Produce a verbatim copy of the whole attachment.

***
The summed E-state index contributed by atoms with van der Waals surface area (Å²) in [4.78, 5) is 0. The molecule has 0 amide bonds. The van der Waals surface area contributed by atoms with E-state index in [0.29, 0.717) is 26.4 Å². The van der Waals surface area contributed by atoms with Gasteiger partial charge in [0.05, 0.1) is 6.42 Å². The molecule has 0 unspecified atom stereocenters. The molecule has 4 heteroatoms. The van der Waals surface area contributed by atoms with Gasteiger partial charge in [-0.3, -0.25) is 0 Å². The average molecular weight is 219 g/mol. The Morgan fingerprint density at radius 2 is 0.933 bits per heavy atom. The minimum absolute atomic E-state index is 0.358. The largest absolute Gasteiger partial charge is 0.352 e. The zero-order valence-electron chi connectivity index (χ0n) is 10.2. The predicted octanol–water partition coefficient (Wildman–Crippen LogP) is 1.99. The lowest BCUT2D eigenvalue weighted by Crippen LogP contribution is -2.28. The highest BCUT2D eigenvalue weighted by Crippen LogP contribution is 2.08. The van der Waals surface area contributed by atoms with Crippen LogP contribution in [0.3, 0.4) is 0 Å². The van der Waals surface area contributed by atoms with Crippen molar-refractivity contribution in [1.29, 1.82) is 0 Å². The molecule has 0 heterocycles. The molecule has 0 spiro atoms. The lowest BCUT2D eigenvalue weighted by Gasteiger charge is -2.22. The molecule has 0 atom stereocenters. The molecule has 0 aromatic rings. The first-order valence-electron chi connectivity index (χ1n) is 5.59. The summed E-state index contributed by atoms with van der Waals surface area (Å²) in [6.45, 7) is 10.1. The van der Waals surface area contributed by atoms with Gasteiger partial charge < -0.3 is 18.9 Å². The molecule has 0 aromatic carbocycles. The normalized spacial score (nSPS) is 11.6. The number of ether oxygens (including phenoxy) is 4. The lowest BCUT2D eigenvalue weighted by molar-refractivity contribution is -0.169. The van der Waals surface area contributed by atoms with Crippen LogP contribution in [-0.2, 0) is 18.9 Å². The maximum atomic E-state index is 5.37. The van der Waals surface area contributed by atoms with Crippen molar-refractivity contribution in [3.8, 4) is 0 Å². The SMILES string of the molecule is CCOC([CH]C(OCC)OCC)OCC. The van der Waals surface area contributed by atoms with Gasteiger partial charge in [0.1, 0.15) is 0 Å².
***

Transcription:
The summed E-state index contributed by atoms with van der Waals surface area (Å²) in [4.78, 5) is 0. The molecule has 0 amide bonds. The van der Waals surface area contributed by atoms with E-state index in [0.29, 0.717) is 26.4 Å². The van der Waals surface area contributed by atoms with Gasteiger partial charge in [0.05, 0.1) is 6.42 Å². The molecule has 0 unspecified atom stereocenters. The molecule has 4 heteroatoms. The van der Waals surface area contributed by atoms with Gasteiger partial charge in [-0.3, -0.25) is 0 Å². The average molecular weight is 219 g/mol. The Morgan fingerprint density at radius 2 is 0.933 bits per heavy atom. The minimum absolute atomic E-state index is 0.358. The largest absolute Gasteiger partial charge is 0.352 e. The zero-order valence-electron chi connectivity index (χ0n) is 10.2. The predicted octanol–water partition coefficient (Wildman–Crippen LogP) is 1.99. The lowest BCUT2D eigenvalue weighted by Crippen LogP contribution is -2.28. The highest BCUT2D eigenvalue weighted by Crippen LogP contribution is 2.08. The van der Waals surface area contributed by atoms with Crippen LogP contribution in [0.3, 0.4) is 0 Å². The van der Waals surface area contributed by atoms with Crippen molar-refractivity contribution in [1.29, 1.82) is 0 Å². The molecule has 0 heterocycles. The molecule has 0 spiro atoms. The lowest BCUT2D eigenvalue weighted by Gasteiger charge is -2.22. The molecule has 0 atom stereocenters. The molecule has 0 aromatic rings. The first-order valence-electron chi connectivity index (χ1n) is 5.59. The summed E-state index contributed by atoms with van der Waals surface area (Å²) in [6.45, 7) is 10.1. The van der Waals surface area contributed by atoms with Gasteiger partial charge < -0.3 is 18.9 Å². The molecule has 0 aromatic carbocycles. The normalized spacial score (nSPS) is 11.6. The number of ether oxygens (including phenoxy) is 4. The lowest BCUT2D eigenvalue weighted by molar-refractivity contribution is -0.169. The van der Waals surface area contributed by atoms with Crippen LogP contribution in [-0.2, 0) is 18.9 Å². The maximum atomic E-state index is 5.37. The van der Waals surface area contributed by atoms with Crippen molar-refractivity contribution in [3.8, 4) is 0 Å². The SMILES string of the molecule is CCOC([CH]C(OCC)OCC)OCC. The van der Waals surface area contributed by atoms with Gasteiger partial charge in [0.1, 0.15) is 0 Å².